But, we are human. Our potent hormones, wandering passions and perhaps, bad habits, can draw us away from marriage. Adultery violates one’s marriage, it hurts the other person, damages community life… and most of all, sins against God.

As time and secular ideas have stripped the sacred origin away from our moral codes of conduct, keeping the ideas but denying any transcendent implication. These codes seem to be up for grabs, perhaps negotiable. In our current election campaigns, some have tried to “normalize” adultery and tell us sexual aggressions are just part of life. But as people of faith, we know our actions have consequences with others and always with God.

In our story, when King David assumed he was above and beyond the laws as king, his passions were to be satisfied, and getting his way with others was all that mattered, he turned himself into something abhorrent. With Uriah’s blood on his hands and the community equally damaged, David realized the only way to live was to turn to God.

In the psalm we read, David first confessed his sin, not to Uriah or Bathsheba or Nathan, but before God: “Against you I have sinned, and done what is evil in your sight.”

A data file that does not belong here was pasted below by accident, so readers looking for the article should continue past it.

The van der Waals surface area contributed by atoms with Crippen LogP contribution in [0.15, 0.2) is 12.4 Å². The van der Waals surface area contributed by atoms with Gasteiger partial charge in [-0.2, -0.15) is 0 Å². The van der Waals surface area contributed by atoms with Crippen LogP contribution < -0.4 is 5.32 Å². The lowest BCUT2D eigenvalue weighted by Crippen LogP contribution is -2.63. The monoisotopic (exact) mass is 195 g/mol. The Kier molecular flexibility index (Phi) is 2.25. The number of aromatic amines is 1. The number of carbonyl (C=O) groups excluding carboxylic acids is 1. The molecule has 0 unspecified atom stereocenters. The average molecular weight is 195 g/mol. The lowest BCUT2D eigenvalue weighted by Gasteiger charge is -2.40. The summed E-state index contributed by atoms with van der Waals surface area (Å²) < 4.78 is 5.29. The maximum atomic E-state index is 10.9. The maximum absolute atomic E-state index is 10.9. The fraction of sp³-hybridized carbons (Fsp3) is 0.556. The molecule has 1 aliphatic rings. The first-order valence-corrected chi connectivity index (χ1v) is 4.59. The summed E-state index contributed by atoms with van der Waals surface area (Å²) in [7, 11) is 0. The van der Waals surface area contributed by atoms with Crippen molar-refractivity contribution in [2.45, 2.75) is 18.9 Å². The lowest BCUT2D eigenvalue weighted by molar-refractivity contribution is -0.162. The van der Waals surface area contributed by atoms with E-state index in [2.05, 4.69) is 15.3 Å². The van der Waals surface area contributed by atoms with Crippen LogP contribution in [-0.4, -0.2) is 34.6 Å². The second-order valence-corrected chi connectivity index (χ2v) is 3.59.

Knowing what he has done can never be undone, he and the entire community bears the scars of his behavior, David asks for what God, alone, can do; “cleanse him”, “wash him”, “put a new and right spirit within him”, and he repeats in his prayer “sustain him with a right spirit” so he will not stray again.

Our English translations do not do justice to the power of the Hebrew words of God’s divine ability. God can penetrate to where our innermost secrets are hiding to cleanse us and to restore truth and wisdom.[2] There is a reason God is part of our love triangle; we need such divine intervention.

Then, other people are involved since forgiveness and reconciliation involves them as well.

In the face of such hurt, many of us say, “not yet,” which is understandable. Some may say “never.”

A wise southern preacher, Welton Gaddy has written a book, Adultery and Grace, that calls us to task when we deny forgiveness. He writes “(m)iserly withholding of grace from adulterers communicates a false gospel that is in fact no gospel. A graceless response to evil becomes another form of evil. To suppose that adultery (or any sin) stands beyond the reach of divine mercy is rank heresy. If the gospel cannot deal with adultery, it is too inept to cope with any form of immorality.”[3]

These ten best ways challenge all of us to forgive when others stray—or forgive ourselves when we know we have fallen short. By remembering, these ways are given to us by God, so we must remember God can restore us when we falter. Grace and forgiveness are very hard for each of us, but not for God.